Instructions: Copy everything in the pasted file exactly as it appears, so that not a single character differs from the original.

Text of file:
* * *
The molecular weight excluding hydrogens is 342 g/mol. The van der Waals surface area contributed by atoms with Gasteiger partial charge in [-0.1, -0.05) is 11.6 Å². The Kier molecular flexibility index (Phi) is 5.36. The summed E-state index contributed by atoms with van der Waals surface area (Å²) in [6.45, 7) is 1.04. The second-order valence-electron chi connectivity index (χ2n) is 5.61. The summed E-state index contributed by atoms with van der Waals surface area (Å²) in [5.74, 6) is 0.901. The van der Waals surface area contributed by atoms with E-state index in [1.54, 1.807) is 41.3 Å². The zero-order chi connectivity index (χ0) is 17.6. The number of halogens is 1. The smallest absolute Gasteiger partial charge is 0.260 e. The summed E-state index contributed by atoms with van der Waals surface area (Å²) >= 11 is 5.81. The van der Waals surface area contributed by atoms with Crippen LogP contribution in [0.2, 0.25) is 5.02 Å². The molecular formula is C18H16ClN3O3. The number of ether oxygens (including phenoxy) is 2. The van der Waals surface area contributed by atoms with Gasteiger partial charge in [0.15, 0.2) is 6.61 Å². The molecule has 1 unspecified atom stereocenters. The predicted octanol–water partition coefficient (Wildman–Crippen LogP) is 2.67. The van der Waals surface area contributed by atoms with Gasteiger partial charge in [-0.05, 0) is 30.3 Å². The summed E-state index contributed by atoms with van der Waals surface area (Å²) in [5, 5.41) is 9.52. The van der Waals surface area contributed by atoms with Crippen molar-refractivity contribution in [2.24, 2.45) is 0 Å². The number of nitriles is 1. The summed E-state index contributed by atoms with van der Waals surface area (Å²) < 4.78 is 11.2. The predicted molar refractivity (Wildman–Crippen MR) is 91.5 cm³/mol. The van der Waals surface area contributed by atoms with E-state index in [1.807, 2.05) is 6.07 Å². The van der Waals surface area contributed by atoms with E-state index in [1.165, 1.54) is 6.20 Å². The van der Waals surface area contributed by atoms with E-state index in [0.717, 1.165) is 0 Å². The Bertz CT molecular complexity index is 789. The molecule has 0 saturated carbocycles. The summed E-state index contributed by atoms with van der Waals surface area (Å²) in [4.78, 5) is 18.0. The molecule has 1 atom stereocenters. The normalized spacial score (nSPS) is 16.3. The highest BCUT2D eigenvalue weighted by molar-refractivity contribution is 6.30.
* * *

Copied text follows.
The molecular weight excluding hydrogens is 342 g/mol. The van der Waals surface area contributed by atoms with Gasteiger partial charge in [-0.1, -0.05) is 11.6 Å². The Kier molecular flexibility index (Phi) is 5.36. The summed E-state index contributed by atoms with van der Waals surface area (Å²) in [6.45, 7) is 1.04. The second-order valence-electron chi connectivity index (χ2n) is 5.61. The summed E-state index contributed by atoms with van der Waals surface area (Å²) in [5.74, 6) is 0.901. The van der Waals surface area contributed by atoms with E-state index in [1.54, 1.807) is 41.3 Å². The zero-order chi connectivity index (χ0) is 17.6. The number of halogens is 1. The smallest absolute Gasteiger partial charge is 0.260 e. The summed E-state index contributed by atoms with van der Waals surface area (Å²) >= 11 is 5.81. The van der Waals surface area contributed by atoms with Crippen LogP contribution in [0.2, 0.25) is 5.02 Å². The molecular formula is C18H16ClN3O3. The number of ether oxygens (including phenoxy) is 2. The van der Waals surface area contributed by atoms with Gasteiger partial charge in [0.15, 0.2) is 6.61 Å². The molecule has 1 unspecified atom stereocenters. The predicted octanol–water partition coefficient (Wildman–Crippen LogP) is 2.67. The van der Waals surface area contributed by atoms with Gasteiger partial charge in [-0.05, 0) is 30.3 Å². The summed E-state index contributed by atoms with van der Waals surface area (Å²) in [5, 5.41) is 9.52. The van der Waals surface area contributed by atoms with Crippen molar-refractivity contribution in [2.24, 2.45) is 0 Å². The number of nitriles is 1. The summed E-state index contributed by atoms with van der Waals surface area (Å²) < 4.78 is 11.2. The predicted molar refractivity (Wildman–Crippen MR) is 91.5 cm³/mol. The van der Waals surface area contributed by atoms with E-state index in [1.807, 2.05) is 6.07 Å². The van der Waals surface area contributed by atoms with E-state index in [1.165, 1.54) is 6.20 Å². The van der Waals surface area contributed by atoms with E-state index in [0.717, 1.165) is 0 Å². The Bertz CT molecular complexity index is 789. The molecule has 0 saturated carbocycles. The summed E-state index contributed by atoms with van der Waals surface area (Å²) in [4.78, 5) is 18.0. The molecule has 1 atom stereocenters. The normalized spacial score (nSPS) is 16.3. The highest BCUT2D eigenvalue weighted by molar-refractivity contribution is 6.30.